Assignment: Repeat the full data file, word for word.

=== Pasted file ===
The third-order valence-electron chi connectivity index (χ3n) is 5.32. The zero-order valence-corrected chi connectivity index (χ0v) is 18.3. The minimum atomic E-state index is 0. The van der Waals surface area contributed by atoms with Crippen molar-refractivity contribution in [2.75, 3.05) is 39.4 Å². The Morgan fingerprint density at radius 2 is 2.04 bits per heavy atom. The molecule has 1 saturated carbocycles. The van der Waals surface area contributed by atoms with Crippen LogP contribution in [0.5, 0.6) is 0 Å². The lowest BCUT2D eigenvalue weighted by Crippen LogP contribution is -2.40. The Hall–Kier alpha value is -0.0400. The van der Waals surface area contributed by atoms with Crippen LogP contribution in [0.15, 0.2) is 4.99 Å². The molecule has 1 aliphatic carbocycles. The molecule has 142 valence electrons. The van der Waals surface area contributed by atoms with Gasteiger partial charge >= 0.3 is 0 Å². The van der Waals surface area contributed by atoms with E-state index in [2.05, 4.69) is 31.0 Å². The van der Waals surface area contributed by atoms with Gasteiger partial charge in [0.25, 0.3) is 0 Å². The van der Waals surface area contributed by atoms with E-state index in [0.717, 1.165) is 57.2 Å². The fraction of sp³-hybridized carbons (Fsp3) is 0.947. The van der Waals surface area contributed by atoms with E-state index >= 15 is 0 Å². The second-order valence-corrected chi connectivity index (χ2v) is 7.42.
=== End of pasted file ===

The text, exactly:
The third-order valence-electron chi connectivity index (χ3n) is 5.32. The zero-order valence-corrected chi connectivity index (χ0v) is 18.3. The minimum atomic E-state index is 0. The van der Waals surface area contributed by atoms with Crippen molar-refractivity contribution in [2.75, 3.05) is 39.4 Å². The Morgan fingerprint density at radius 2 is 2.04 bits per heavy atom. The molecule has 1 saturated carbocycles. The van der Waals surface area contributed by atoms with Crippen LogP contribution in [0.5, 0.6) is 0 Å². The lowest BCUT2D eigenvalue weighted by Crippen LogP contribution is -2.40. The Hall–Kier alpha value is -0.0400. The van der Waals surface area contributed by atoms with Crippen LogP contribution in [0.15, 0.2) is 4.99 Å². The molecule has 1 aliphatic carbocycles. The molecule has 142 valence electrons. The van der Waals surface area contributed by atoms with Gasteiger partial charge >= 0.3 is 0 Å². The van der Waals surface area contributed by atoms with E-state index in [2.05, 4.69) is 31.0 Å². The van der Waals surface area contributed by atoms with Gasteiger partial charge in [0.25, 0.3) is 0 Å². The van der Waals surface area contributed by atoms with E-state index in [0.717, 1.165) is 57.2 Å². The fraction of sp³-hybridized carbons (Fsp3) is 0.947. The van der Waals surface area contributed by atoms with E-state index >= 15 is 0 Å². The second-order valence-corrected chi connectivity index (χ2v) is 7.42.